NDSU Extension Service - Ramsey County


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Pre-Paid is Not Problem Free

Pre-Paid is not Problem Free

          Many major credit card companies are now promoting another form of payment by plastic – namely prepaid cards.  Prepaid cards are a great way for people who do not have credit cards or bank accounts to have the convenience of paying with plastic.  In order to use a prepaid card, you first deposit money on the cards and can reload the card with more money at any time.   It is the “reload” feature which distinguishes prepaid cards from gift cards.

          Prepaid cars, which carry the logos of many major credit card  companies, appear identical to credit cards and be used anywhere credit cards are accepted. Like standard bank account debit cards, transactions may be processed using a signature or personal identification number (PIN). But despite the recent hype, prepaid cards are full of fees and do not have the same legal consumer protections as debit or credit cards.  Be alert to the following prepaid downfalls.

          - When prepaid cards are lost or stolen, the legal safeguards for credit and/or debit cards users do not apply. Prepaid cards may offer no coverage or at best voluntary protections from the sponsoring company.

          - Know the fee, know the fee. Fees range from inactivity fees to fees for checking your balance to fees for adding only small amounts of money to your card balance.  In other words, you could be charged a fee for increasing your balance.

          Keep track of your balance –you might face high fees for attempting to spend more than you have on the card.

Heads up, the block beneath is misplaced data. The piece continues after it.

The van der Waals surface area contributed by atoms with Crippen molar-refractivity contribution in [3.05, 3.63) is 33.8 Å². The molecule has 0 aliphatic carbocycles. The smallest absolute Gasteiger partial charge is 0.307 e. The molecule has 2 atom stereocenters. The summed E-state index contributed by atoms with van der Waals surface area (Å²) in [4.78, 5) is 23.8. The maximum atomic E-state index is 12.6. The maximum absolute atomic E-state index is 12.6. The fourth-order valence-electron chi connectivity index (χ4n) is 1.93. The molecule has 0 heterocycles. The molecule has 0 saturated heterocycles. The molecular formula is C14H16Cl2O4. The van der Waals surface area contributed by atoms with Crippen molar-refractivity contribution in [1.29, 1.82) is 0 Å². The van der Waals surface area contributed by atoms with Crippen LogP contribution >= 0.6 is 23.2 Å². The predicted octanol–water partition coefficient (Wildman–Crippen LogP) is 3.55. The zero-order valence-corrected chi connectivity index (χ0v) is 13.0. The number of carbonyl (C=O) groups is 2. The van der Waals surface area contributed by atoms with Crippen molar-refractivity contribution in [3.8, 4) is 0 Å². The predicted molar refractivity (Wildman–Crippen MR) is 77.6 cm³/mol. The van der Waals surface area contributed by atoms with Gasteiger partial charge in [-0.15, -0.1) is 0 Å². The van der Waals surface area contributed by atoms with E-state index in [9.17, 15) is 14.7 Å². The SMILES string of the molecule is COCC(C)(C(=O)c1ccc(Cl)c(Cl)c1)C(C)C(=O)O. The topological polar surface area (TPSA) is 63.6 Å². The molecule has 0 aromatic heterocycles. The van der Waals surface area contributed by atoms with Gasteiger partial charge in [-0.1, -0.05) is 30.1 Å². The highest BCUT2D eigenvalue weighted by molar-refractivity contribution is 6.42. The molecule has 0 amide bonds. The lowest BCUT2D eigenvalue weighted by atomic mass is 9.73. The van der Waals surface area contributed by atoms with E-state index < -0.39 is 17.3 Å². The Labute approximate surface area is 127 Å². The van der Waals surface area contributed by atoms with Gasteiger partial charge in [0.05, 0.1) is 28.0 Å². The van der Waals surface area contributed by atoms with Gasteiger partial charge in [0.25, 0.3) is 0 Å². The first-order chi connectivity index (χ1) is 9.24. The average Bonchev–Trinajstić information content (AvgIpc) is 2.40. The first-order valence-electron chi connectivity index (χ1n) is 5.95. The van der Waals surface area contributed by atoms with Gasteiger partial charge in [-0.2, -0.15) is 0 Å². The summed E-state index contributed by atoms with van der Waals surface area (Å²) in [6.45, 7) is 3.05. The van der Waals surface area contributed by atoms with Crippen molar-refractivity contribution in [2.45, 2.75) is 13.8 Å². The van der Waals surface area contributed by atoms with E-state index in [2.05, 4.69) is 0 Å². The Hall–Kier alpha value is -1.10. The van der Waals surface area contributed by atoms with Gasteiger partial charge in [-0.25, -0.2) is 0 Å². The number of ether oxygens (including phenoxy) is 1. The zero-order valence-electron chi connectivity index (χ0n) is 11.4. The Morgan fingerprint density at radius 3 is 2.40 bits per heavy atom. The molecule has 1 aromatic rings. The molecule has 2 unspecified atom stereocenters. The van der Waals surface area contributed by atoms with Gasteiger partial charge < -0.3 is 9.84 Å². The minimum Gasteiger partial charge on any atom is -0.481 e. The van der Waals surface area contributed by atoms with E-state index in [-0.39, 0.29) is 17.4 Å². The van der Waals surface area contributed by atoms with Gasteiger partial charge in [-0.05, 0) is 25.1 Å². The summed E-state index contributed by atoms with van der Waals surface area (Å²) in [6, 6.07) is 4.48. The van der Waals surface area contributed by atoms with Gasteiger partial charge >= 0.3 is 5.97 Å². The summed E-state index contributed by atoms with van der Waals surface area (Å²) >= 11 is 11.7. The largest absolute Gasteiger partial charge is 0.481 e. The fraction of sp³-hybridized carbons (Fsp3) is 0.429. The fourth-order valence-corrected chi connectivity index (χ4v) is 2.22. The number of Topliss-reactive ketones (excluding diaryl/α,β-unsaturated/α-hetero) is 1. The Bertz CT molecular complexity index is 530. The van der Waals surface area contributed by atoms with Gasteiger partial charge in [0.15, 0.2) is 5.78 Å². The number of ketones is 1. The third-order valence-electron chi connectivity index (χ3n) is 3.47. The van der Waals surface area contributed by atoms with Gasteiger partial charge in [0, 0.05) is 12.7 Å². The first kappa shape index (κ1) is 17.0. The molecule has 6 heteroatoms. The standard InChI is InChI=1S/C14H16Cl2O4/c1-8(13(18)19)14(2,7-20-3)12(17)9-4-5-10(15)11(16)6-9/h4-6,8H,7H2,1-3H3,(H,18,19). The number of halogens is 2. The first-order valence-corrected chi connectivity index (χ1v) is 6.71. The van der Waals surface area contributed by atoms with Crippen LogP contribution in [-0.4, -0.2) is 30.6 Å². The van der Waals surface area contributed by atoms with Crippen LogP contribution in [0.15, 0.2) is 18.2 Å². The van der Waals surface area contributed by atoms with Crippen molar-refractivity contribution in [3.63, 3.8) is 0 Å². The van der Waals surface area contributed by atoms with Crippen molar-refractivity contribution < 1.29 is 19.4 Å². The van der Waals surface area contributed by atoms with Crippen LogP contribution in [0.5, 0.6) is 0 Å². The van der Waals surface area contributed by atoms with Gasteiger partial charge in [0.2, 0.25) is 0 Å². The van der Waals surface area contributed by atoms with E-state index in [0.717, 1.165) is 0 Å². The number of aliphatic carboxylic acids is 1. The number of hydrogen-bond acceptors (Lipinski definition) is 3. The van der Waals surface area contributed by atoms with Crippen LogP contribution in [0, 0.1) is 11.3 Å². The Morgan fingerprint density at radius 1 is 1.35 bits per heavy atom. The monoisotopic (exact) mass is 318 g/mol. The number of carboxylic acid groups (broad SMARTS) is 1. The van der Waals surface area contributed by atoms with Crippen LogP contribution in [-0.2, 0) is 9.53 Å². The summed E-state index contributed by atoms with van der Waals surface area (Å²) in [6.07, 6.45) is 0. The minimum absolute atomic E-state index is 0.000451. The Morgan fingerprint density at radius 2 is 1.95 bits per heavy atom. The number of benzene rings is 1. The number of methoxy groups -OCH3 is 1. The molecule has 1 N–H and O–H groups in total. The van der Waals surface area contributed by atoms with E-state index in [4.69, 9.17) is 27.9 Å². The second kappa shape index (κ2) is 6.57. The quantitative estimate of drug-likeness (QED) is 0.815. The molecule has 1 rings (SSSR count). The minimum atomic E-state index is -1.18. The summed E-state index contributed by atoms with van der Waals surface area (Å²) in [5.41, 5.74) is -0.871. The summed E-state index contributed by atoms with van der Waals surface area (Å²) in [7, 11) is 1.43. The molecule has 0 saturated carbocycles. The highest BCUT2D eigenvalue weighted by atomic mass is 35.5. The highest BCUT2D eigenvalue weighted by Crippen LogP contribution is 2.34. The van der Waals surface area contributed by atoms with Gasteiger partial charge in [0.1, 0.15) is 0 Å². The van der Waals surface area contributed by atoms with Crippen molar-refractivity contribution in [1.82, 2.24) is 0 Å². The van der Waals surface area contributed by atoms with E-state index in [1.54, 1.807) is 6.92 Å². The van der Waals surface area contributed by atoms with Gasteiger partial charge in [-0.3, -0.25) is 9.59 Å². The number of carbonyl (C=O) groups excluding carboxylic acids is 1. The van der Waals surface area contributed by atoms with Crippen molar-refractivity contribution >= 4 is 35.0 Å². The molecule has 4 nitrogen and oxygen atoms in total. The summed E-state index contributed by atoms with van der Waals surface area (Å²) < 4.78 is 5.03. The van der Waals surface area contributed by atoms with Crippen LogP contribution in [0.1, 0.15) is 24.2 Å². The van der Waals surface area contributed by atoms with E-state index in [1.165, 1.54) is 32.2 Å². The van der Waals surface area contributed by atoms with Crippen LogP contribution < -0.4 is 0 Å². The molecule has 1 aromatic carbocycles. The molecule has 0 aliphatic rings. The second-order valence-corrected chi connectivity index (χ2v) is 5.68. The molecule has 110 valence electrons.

-Sign up to receive a statement so you can check your balance.

          - You can use most prepaid cars with your PIN or by signing a receipt. Your card may carry a higher fee for choosing one option over the other and  using  a signature instead of  PIN might open you up to “shortage” fees if you don’t have enough money loaded on the card to cover the transaction.

          - You cannot build a credit history by using a prepaid card.  Information on a prepaid credit card users use of credit is not provided to the three major national credit bureaus so they have no record of your use of credit.

          -Some employers are now depositing workers’ salaries on prepaid cards when employees do not have a traditional checking account. It saves the employers money on the cost of issuing paper checks and avoids the problem of lost or stolen checks.  While such payroll cards may be FDIC insured and come with better lost protections than mass-market prepaid cards, they can be just as laden with costly fees; again check if there is a fee for even your employer making small deposits to your prepaid card.



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